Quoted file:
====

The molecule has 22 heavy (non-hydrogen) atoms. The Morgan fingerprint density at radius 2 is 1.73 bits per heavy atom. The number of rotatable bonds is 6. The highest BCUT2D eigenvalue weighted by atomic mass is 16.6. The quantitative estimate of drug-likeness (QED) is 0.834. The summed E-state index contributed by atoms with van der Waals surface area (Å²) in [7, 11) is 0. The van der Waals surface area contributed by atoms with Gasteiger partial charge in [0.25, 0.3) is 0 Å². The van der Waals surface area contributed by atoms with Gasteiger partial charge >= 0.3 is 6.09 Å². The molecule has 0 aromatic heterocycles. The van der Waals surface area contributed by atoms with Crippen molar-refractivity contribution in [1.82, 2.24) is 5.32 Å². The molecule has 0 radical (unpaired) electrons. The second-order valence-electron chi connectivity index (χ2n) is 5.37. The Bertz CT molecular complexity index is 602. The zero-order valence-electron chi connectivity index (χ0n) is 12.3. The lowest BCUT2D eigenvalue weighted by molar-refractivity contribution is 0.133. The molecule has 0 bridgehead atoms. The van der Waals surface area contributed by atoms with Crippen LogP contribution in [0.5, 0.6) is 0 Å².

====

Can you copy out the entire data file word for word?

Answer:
The molecule has 22 heavy (non-hydrogen) atoms. The Morgan fingerprint density at radius 2 is 1.73 bits per heavy atom. The number of rotatable bonds is 6. The highest BCUT2D eigenvalue weighted by atomic mass is 16.6. The quantitative estimate of drug-likeness (QED) is 0.834. The summed E-state index contributed by atoms with van der Waals surface area (Å²) in [7, 11) is 0. The van der Waals surface area contributed by atoms with Gasteiger partial charge in [0.25, 0.3) is 0 Å². The van der Waals surface area contributed by atoms with Gasteiger partial charge >= 0.3 is 6.09 Å². The molecule has 0 aromatic heterocycles. The van der Waals surface area contributed by atoms with Crippen molar-refractivity contribution in [1.82, 2.24) is 5.32 Å². The molecule has 0 radical (unpaired) electrons. The second-order valence-electron chi connectivity index (χ2n) is 5.37. The Bertz CT molecular complexity index is 602. The zero-order valence-electron chi connectivity index (χ0n) is 12.3. The lowest BCUT2D eigenvalue weighted by molar-refractivity contribution is 0.133. The molecule has 0 bridgehead atoms. The van der Waals surface area contributed by atoms with Crippen LogP contribution in [0.5, 0.6) is 0 Å².